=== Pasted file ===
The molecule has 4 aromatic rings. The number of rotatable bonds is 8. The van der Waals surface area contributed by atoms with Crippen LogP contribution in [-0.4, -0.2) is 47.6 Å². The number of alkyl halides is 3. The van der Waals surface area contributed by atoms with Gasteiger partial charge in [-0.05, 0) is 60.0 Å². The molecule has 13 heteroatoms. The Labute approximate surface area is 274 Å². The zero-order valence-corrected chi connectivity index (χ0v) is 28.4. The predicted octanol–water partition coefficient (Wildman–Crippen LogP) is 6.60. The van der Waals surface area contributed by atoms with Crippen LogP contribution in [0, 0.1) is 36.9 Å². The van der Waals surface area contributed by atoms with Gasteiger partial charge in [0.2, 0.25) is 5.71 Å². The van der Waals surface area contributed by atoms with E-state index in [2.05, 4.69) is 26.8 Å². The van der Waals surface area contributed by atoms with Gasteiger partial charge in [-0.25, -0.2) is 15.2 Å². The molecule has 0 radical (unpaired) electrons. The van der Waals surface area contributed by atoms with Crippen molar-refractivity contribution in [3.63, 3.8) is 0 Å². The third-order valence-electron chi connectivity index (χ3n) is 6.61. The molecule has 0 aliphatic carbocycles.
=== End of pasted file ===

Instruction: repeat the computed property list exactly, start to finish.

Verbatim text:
The molecule has 4 aromatic rings. The number of rotatable bonds is 8. The van der Waals surface area contributed by atoms with Crippen LogP contribution in [-0.4, -0.2) is 47.6 Å². The number of alkyl halides is 3. The van der Waals surface area contributed by atoms with Gasteiger partial charge in [-0.05, 0) is 60.0 Å². The molecule has 13 heteroatoms. The Labute approximate surface area is 274 Å². The zero-order valence-corrected chi connectivity index (χ0v) is 28.4. The predicted octanol–water partition coefficient (Wildman–Crippen LogP) is 6.60. The van der Waals surface area contributed by atoms with Crippen LogP contribution in [0, 0.1) is 36.9 Å². The van der Waals surface area contributed by atoms with Gasteiger partial charge in [0.2, 0.25) is 5.71 Å². The van der Waals surface area contributed by atoms with E-state index in [2.05, 4.69) is 26.8 Å². The van der Waals surface area contributed by atoms with Gasteiger partial charge in [-0.25, -0.2) is 15.2 Å². The molecule has 0 radical (unpaired) electrons. The van der Waals surface area contributed by atoms with Crippen molar-refractivity contribution in [3.63, 3.8) is 0 Å². The third-order valence-electron chi connectivity index (χ3n) is 6.61. The molecule has 0 aliphatic carbocycles.